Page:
Mr. Warner's wanly self-confident non-delinquent moves gently, in clothes that have a touch of genius, suggesting in his garb both the contemporary proletarian daarf-philosopher and the past devil-may-care; there are hints of Cruikshanks. Dickensian caricatures and of a Regency buck. He is a gentle tough: the "negative" life has been forced upon him. He knows nothing but survival and is dedicated to survival on the easiest terms available. He feels the whole business is damn silly but is disconcerted when he is expected to argue about it: he cannot think. feeling it all. Mr. Warner's awkward wandering stillness and Mr. Sinden's apoplectically puritanical cost clerk whose god is a steam engine, almost make Eh? work. But Mr. Livings' play is a oneacter, and should have been cut. One waits for things to happen and too often they don't. There is a dichotomy between the action and the words—a gap in which, like Brose, we wait for the next switch to be pulled. Miss Brenda Bruce, as a secretary who seems to have been educated on New Statesman criticlues of popular works on psychology, is prettily nippy—speaking up and posturing like a refugee from Ben Travers, Miss Patsy Byrne. as Brose's sweetheart and wife, has just the right touch of working class self-righteousness and visibly warping dedication to her "man" in all his dottier reactions to -society". Both arc true . . . to classical farce, Mr. Nicholas Selby attempts to make sense of the Rev. Mora a clergyman used (I think) by the author to try to say something about the Christian churches. No doubt Mr. Livings had something pertinent in mind but it did not emerge. I counted at least four quite different, each one-dimensional, characters, struggling to get out from under Mr. Selby's clerical grey. But the actor did very nicely as captain of the team he was trying to contain. And there was a touchingly comic performance by Mr. David David as an Indian amazed by a country where so few people can pray. Mr. Livings had the right idea: he just, on the evidence, did not know quite what to do with it, Maybe, he secretly languishes for a machine?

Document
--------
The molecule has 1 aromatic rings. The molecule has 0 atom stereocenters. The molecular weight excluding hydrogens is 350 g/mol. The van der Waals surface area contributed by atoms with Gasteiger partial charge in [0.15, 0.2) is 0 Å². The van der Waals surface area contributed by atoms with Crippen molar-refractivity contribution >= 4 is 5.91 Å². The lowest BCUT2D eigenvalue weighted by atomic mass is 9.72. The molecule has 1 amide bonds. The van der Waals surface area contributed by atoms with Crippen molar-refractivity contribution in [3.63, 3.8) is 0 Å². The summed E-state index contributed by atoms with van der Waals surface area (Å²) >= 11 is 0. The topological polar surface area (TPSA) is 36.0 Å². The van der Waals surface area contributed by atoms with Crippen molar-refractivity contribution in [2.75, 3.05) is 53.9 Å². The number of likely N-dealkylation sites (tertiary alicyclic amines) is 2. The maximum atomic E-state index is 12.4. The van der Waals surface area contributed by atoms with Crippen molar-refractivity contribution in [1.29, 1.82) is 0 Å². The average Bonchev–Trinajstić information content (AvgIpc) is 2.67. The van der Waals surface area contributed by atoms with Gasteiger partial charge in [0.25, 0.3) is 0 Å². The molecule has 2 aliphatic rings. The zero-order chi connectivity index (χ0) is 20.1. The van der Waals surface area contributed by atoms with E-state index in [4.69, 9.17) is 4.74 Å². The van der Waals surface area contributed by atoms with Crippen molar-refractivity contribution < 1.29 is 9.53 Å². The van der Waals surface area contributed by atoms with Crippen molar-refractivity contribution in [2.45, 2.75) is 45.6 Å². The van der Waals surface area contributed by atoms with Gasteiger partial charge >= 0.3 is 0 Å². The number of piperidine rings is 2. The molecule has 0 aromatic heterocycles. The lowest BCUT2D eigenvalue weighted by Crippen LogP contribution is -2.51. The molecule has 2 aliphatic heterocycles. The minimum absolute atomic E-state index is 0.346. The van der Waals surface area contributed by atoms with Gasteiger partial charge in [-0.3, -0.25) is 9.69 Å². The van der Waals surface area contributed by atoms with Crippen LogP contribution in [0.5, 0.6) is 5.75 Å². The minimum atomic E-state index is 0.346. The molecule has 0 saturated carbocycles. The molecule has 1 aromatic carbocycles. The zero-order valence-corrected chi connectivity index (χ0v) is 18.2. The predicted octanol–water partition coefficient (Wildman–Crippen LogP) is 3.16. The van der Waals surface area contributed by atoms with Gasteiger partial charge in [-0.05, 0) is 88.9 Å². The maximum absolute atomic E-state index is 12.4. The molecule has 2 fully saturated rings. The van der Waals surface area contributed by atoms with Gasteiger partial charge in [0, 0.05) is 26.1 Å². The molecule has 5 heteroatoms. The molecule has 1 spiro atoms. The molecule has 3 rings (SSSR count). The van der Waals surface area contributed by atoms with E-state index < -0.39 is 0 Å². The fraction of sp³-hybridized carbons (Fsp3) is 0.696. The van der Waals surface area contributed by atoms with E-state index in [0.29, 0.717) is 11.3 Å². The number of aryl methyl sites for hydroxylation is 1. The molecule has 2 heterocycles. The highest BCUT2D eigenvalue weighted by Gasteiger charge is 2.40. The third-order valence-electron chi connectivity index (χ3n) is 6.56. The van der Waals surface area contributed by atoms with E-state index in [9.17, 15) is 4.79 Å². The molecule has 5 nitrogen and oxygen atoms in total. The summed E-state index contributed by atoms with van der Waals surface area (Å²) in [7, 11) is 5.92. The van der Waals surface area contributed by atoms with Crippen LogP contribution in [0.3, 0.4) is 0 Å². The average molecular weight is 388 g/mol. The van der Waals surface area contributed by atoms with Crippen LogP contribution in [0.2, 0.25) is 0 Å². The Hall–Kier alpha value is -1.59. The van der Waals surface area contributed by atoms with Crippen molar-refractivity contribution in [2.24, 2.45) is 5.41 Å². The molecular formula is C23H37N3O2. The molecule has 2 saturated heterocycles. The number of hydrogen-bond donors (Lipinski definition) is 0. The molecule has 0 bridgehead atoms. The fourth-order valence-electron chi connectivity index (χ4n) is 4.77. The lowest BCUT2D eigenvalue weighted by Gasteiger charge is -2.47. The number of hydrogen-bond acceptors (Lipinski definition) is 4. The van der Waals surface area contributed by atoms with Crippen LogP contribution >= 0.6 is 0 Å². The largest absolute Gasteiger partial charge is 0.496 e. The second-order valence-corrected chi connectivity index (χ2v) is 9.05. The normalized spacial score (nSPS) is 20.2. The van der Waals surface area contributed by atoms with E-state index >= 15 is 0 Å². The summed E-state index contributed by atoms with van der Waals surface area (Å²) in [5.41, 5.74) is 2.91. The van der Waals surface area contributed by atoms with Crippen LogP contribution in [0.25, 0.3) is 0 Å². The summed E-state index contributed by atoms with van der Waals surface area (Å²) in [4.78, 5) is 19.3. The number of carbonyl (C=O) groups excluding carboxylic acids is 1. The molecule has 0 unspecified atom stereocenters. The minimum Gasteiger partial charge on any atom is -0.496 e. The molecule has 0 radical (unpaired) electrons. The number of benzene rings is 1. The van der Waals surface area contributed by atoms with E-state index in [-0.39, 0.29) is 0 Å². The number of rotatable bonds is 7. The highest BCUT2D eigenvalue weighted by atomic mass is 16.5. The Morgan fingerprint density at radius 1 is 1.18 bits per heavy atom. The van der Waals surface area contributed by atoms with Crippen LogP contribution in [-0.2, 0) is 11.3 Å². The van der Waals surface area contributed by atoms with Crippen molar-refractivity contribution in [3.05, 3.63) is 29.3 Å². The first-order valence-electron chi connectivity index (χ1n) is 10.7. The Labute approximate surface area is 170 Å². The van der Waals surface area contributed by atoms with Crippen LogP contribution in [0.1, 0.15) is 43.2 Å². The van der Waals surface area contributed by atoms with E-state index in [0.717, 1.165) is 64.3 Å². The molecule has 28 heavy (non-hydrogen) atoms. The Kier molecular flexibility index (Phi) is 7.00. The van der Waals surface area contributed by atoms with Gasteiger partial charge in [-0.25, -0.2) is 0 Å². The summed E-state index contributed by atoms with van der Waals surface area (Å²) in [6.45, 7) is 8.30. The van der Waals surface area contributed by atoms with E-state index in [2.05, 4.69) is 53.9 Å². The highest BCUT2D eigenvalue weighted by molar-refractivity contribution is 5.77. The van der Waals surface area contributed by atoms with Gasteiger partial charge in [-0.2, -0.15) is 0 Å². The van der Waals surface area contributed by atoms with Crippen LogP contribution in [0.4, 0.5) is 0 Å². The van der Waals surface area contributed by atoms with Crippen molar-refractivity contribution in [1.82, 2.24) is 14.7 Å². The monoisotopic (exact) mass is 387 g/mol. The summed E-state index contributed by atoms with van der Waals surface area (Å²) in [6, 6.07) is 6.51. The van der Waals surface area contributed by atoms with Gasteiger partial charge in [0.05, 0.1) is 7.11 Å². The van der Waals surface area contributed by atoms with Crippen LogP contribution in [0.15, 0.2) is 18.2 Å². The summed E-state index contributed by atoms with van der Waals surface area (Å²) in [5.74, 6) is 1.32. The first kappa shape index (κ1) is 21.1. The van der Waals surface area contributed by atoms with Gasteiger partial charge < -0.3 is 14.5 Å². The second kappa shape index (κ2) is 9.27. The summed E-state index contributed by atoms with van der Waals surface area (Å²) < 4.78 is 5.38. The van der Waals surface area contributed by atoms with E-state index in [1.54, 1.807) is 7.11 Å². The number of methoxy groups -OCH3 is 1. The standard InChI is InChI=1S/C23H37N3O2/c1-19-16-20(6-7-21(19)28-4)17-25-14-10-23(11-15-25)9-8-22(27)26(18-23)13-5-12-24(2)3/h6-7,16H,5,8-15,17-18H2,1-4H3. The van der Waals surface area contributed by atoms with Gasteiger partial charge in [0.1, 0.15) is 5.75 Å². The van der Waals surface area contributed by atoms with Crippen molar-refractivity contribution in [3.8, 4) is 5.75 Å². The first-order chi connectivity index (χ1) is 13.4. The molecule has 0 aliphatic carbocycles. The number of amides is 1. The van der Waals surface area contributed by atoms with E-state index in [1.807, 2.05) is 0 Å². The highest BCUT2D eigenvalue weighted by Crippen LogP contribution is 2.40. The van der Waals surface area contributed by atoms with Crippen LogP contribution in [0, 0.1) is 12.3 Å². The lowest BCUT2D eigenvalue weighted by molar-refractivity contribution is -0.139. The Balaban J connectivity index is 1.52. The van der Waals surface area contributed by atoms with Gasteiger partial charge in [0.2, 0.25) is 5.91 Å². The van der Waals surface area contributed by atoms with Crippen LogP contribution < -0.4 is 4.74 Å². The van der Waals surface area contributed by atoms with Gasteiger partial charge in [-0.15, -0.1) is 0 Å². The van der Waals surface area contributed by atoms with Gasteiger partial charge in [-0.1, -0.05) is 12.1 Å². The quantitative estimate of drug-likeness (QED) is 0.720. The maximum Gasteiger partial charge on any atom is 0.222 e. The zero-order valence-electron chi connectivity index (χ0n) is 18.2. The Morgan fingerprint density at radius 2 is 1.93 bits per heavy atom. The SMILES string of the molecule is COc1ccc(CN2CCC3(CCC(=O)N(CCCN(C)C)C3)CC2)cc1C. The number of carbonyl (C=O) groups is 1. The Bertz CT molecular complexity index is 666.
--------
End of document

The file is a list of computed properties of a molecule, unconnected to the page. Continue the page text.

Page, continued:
A wave of revivals is battering the West End today. It is difficult to decide whether the plays return as "classics" or merely to close the gap in the rather empty ranks of today's playwrights. One suspects either way the authors don't care, and judging by the warm reception these plays have received, neither do the audience question the reason when they are given the opportunity to enjoy good theatre. In the case of Noel Coward's Hay Fever, the treatment is worthy of the National Theatre Company and the classic revival which it enjoys at what was the Old Vic Theatre. Edith Evans is magnificent as Judith Bliss, hut she is closely shadowed by the brilliant performance of Maggie Smith as one of the apparently unwelcome guests to the Bliss household.